PanicBarn and No More Robots’ Not Tonight: Take Back Control Edition is a post-Brexit management RPG that takes several cues from the iconic Papers, Please. The Take Back Control edition comes with both the base game Not Tonight and the One Love expansion chapter which follows from the main storyline.
In Not Tonight, players are taken to an alternative Britain, called Albion, where Brexit talks have collapsed and an extreme right-wing government has taken power. All citizens of European heritage, going back several generations, have been rounded up and exiled to special housing districts where they are forced to work in a gig economy for low pay in order to meet monthly monetary goals that will allow you to remain in your home. As you might expect, the political commentary in Not Tonight is impossible to escape. The game gives players access to a cracked smartphone that updates them on various work gigs they can take through the BouncR app, as well as text messages from their boss and officer Jupp, and a News app to keep up to date on the global politics of Albion.
Players can choose from one of three origin stories, but all players are known as Person of European Heritage #112. The player is then given work as a club’s bouncer, where they must check IDs all night. They can later move on to working other pubs, festivals, and parties, managing guest lists and removing unruly customers. Players can use any extra cash to upgrade their bouncer equipment and apartment, in order to survive a Britain on the verge of collapse.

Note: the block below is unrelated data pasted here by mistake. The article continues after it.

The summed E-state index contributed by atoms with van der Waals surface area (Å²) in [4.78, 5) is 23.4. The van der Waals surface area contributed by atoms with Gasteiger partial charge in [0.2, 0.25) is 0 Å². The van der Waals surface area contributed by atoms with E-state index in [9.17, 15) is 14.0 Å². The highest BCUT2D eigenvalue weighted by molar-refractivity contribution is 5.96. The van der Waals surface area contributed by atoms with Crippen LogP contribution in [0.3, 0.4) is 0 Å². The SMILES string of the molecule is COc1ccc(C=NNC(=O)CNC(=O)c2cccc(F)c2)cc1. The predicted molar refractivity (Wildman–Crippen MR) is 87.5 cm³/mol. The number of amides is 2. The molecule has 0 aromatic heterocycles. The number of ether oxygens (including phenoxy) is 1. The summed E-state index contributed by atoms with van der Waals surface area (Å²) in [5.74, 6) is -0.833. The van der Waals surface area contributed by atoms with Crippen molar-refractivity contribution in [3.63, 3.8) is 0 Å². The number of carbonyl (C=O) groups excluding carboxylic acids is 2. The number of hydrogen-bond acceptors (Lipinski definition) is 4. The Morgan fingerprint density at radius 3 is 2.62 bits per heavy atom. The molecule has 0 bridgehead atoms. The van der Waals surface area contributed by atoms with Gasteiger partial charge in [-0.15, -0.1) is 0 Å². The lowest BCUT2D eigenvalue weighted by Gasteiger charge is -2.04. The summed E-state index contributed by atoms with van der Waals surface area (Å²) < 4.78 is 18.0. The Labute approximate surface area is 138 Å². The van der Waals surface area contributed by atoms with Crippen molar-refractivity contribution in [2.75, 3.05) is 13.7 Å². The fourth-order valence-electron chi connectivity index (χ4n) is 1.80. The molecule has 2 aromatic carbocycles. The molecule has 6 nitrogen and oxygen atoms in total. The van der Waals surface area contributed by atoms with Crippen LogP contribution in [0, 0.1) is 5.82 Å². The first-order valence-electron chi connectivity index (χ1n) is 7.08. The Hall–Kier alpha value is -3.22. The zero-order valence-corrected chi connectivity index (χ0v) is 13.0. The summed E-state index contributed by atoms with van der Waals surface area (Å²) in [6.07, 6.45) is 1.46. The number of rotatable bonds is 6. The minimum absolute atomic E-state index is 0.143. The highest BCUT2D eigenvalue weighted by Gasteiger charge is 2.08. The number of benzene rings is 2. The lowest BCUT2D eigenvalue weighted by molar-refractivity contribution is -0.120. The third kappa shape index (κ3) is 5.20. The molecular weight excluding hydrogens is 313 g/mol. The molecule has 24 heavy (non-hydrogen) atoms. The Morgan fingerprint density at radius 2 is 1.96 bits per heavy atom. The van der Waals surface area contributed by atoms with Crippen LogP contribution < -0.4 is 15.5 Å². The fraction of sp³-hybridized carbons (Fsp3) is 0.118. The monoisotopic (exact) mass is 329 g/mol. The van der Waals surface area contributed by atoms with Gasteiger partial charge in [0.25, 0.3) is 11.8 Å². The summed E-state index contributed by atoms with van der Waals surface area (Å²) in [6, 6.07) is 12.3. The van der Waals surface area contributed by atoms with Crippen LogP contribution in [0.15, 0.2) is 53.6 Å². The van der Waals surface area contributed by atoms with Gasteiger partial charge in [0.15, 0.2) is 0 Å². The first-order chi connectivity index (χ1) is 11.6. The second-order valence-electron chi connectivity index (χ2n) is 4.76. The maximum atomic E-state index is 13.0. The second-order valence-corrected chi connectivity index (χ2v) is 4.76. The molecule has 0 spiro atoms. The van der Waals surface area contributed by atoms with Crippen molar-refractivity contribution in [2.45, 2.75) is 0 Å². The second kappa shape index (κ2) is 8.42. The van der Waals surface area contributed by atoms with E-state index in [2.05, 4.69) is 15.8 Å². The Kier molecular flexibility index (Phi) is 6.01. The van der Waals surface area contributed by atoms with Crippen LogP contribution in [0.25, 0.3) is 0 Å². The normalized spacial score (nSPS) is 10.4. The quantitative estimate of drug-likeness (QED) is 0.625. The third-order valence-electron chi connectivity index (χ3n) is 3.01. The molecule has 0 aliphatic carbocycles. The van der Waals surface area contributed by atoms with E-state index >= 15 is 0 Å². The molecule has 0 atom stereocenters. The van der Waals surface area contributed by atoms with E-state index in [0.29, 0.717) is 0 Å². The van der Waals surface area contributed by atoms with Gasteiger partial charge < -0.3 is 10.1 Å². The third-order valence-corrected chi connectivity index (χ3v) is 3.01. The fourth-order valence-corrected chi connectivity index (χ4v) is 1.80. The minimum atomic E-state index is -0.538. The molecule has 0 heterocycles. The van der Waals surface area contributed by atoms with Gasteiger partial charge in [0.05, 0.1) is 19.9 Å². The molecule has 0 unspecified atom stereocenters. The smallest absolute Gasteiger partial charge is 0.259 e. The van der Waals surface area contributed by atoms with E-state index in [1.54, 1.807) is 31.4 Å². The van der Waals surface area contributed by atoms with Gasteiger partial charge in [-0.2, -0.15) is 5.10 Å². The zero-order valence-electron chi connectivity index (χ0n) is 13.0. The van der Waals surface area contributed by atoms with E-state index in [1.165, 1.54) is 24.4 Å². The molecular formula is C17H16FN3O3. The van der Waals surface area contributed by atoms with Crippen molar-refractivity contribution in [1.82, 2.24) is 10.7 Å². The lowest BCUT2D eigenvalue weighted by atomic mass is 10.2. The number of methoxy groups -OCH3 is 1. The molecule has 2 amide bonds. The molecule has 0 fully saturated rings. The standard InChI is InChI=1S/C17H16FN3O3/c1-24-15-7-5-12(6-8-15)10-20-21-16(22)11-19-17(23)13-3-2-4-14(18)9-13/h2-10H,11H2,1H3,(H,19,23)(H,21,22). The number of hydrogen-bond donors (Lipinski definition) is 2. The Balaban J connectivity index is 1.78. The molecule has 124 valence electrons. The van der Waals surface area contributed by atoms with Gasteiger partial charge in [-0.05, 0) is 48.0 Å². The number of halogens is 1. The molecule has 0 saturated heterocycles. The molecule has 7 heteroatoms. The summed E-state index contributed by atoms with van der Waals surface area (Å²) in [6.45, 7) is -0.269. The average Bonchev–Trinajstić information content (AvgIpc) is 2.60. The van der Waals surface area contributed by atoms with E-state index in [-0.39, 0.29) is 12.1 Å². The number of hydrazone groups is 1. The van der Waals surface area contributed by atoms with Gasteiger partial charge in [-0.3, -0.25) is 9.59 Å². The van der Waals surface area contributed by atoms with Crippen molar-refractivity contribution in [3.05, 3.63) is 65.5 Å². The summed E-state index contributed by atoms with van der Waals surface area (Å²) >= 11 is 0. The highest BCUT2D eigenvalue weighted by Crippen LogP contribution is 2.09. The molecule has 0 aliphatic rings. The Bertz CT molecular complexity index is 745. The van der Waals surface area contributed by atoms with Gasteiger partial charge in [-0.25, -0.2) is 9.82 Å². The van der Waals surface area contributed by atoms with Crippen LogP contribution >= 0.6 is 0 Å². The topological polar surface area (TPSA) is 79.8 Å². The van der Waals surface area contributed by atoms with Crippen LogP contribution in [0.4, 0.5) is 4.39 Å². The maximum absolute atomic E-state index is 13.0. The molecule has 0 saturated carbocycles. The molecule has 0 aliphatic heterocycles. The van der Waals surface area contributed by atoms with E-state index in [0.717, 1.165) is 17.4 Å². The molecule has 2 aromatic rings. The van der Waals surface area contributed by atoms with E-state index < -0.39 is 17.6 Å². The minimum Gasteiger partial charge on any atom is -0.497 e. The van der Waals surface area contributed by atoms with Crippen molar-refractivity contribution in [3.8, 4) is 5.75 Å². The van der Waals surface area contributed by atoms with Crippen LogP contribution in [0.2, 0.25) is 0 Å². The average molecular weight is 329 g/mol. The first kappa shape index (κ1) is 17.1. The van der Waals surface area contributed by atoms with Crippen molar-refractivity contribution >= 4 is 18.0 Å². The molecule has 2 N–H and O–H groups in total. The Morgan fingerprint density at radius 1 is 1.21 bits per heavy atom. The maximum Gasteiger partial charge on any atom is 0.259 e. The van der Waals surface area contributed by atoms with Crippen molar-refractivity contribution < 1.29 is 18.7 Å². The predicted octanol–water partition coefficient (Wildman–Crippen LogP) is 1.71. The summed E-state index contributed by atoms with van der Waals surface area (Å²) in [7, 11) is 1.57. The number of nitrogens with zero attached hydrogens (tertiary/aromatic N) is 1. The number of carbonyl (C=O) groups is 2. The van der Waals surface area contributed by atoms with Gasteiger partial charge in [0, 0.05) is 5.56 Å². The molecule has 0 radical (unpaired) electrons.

Players are given the choice to keep their heads down and work diligently under the unfair system for People of European Descent, or join the resistance and fight the restrictive Albion First regime.
Meanwhile, Not Tonight: One Love is an extra chapter of the story that follows King’s Head owner Dave, who has packed up and moved to France in the hope of finding true love. Forced into using the FlamR App, Dave must go on various dates with his “matches” which include a human hating Robot and a dog.
Not Tonight doesn’t come with a tutorial, so getting used to the UI without the use of a mouse and keyboard can be a bit tricky, as you’re stuck using the directional keys to switch between elements of the interface, while the left thumbstick controls the player character and select elements of the UI. The control scheme isn’t customizable, which can make it difficult to meet your nightly customer goals and bonuses while out on gigs for BouncR. The screen is also divided tightly on the Switch in handheld mode, but the text is still a readable size, even if it is a bit cramped and tiny.
While Not Tonight isn’t a direct copy of Papers, Please, it does utilize the same basic formula of hidden narrative and story beats, repetitive document scanning, and player choice that made Lucas Pope’s indie game such a massive hit. However, Not Tonight gives the player more individual choices, as well as a broader game world to explore in a more traditional RPG format. Despite Not Tonight’s clear additions to the base gameplay mechanics, it does little to advance the game format in any real significant way. Until you get to One Love. One Love is, perhaps, the biggest departure from Papers, Please, as it takes the gameplay introduced in Not Tonight and applies it to dating. Which is both fascinating and hilarious. Truly, the expansion is perhaps greater than the base game because it feels new and exciting and changes our expectations.
That said, if you’re looking for some existential dread to add to your daily commute, Not Tonight: Take Back Control Edition for the Switch is a pretty good deal despite its cramped UI and clumsy controls. Unless you’ve never played Papers, Please. In this case, you really should start there. It was one of our Games of the Decade 2010-2019 for a reason.